Loudoun County ALERT!

February 22, 2012 in Uncategorized
NVRC PROGRAMS FACING DRASTIC CUTS

By Cheryl Heppner, NVRC Executive Director

NVRC has been providing services to Loudoun County since 1997. Its requests for increased funding during the past few years have been repeatedly turned down. From July 2010 to June 2011 we served 604 individuals. We also made outreach visits to assist 56 people, held 21 support group meetings, and participated in 129 activities to share information. These services and many more were accomplished despite receiving less than half of the funding we had requested.

We were stunned to learn that the county’s budget for the year starting in July 2013 proposes to cut our current funding in half — from $20,000 to $10,000. Back in 2009 we were receiving $29,878.

Those funds are primarily used for activities by our Loudoun County outreach specialist, Joan Cassidy. They do not include the cost to NVRC for other programs that Loudoun County residents benefit from, such as our free email news service, the educational programs at our center, and free meeting room space to nonprofit community-based organizations and our many advocacy activities.

Deafness and hearing loss are not going away. They are growing. Research by Johns Hopkins has found that nearly 20% of Americans over the age of 12 have hearing loss so severe that it may make communication difficult. If 20% of Loudoun’s 319,983 residents have hearing loss, that would be 63,983 individuals, minus an unknown number of others without hearing loss under the age of 12.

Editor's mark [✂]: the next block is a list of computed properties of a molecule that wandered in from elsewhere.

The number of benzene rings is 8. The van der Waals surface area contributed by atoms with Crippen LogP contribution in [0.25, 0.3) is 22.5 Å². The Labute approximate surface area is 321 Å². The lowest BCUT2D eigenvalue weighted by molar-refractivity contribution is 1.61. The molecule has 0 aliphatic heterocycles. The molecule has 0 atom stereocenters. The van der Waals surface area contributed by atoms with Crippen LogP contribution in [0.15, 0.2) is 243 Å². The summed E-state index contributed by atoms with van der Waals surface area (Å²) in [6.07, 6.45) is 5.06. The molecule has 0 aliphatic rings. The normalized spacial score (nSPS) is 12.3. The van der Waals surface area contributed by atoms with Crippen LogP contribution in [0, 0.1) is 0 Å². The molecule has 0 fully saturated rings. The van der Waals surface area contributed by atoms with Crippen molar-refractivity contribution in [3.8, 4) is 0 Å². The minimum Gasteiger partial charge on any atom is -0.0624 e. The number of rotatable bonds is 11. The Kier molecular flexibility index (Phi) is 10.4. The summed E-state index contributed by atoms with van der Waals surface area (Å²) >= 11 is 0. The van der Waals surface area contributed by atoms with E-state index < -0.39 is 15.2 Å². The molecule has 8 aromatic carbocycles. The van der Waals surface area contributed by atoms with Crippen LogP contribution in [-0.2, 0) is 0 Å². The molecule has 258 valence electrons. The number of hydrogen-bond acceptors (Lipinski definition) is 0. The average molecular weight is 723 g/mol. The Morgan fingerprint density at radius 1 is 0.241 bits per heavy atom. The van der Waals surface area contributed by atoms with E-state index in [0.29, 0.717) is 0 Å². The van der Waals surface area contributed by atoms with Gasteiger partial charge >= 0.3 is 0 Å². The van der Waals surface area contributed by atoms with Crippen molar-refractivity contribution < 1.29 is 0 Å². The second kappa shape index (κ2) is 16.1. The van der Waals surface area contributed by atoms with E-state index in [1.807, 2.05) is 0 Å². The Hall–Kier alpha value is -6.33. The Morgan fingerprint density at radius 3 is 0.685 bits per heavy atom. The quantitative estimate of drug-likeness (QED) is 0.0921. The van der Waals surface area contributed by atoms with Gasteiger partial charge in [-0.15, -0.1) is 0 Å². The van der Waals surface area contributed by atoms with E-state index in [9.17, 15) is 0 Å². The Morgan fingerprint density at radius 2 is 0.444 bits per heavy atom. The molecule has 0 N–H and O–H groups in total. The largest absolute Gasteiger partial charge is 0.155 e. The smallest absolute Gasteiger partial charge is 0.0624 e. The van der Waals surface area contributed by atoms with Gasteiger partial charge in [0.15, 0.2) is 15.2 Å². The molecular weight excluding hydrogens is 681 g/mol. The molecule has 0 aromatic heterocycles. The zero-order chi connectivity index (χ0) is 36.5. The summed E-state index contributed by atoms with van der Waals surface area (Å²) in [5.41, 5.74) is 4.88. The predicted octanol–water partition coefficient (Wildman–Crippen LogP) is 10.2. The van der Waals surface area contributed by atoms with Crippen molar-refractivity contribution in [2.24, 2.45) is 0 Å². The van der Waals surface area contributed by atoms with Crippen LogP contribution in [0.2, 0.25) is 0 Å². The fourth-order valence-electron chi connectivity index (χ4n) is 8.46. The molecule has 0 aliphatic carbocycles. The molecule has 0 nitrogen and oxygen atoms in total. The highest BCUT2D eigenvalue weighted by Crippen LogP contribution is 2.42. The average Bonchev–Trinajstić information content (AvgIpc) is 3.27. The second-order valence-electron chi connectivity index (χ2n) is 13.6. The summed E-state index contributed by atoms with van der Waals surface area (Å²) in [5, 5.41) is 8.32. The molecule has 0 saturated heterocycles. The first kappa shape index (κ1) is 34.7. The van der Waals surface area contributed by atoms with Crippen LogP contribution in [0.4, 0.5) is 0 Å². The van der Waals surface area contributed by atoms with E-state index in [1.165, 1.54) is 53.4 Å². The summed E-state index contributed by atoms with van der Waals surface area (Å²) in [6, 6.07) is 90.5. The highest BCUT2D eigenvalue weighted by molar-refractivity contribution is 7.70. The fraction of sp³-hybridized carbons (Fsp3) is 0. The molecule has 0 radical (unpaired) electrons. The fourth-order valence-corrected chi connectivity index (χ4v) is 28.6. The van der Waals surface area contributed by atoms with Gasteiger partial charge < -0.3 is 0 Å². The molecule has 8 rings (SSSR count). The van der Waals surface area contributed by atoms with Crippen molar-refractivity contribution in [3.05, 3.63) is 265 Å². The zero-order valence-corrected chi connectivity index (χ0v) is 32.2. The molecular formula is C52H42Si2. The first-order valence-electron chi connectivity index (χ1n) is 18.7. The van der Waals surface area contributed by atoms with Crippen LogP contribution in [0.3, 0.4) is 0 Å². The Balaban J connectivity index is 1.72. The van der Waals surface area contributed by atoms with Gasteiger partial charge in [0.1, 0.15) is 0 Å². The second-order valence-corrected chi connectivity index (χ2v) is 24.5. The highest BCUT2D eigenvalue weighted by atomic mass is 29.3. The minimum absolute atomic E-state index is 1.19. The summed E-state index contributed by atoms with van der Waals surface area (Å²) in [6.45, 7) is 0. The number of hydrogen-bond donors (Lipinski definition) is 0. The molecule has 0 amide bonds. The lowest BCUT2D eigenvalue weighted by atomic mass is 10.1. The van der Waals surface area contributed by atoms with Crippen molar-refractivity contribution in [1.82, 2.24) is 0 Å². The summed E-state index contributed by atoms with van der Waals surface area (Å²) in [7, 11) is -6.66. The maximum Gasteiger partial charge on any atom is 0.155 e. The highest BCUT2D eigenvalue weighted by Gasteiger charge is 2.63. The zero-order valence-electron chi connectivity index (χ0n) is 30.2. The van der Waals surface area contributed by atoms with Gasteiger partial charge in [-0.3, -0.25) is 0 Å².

The Hearing Loss Association of America seeks to make hearing loss a national concern, and NVRC strongly supports their efforts. If you are a Loudoun County resident, it is important to let your supervisor know that you support expanding our services, such as NVRC’s very popular 3-part “I Can’t Hear You!” series for individuals aging with hearing loss and our Hearing Loss Awareness programs.

Getting hearing help at any age is crucial. But research by Johns Hopkins and National Institute on Aging has found a possible link between dementia and untreated hearing loss.

Hearing damage was the number one disability in the war on terrorism in 2008, according to the Department of Veterans Affairs (VA). This is the result of harmful noise levels, treatment with drugs that can damage hearing, and poor hearing protection programs. Some experts say it could take decades before the true toll becomes clear. In 2008, more than 58,000 of the 1.3 million troops serving in the two war zones were veterans on disability for hearing loss and nearly 70,000 more were collecting disability for tinnitus.

NVRC knows that the deaf and hard of hearing community is continually at a disadvantage in trying to advocate for its needs. Active participation in governance, community events, and the political process is difficult and sometimes impossible, because it is not common to have sign language interpreters at political events, or technology known as CART, which provides text of what is being said, or assistive listening systems. Public hearings, meetings and events are often noisy and a significant number of individuals with hearing loss cannot isolate the words of a speaker in the presence of noise.

If you care about the services NVRC provides to Loudoun County, tell the Supervisor who represents your district and ask them not to cut NVRC’s funding. Ask your family, friends, and neighbors to do the same. You can find your Supervisor’s phone, fax, and email information in the box beneath the photo on their individual county web page. Click here for the list of Supervisors to find their individual page: http://www.loudoun.gov/Default.aspx?tabid=990.

YOU CAN ALSO

Email comments on the budget to Loudounbudget@loudoun.gov

Leave a message on the Comment Line 703-777-0115

Write a letter to the Board of Supervisors

1 Harrison St SE, Leesburg VA 20175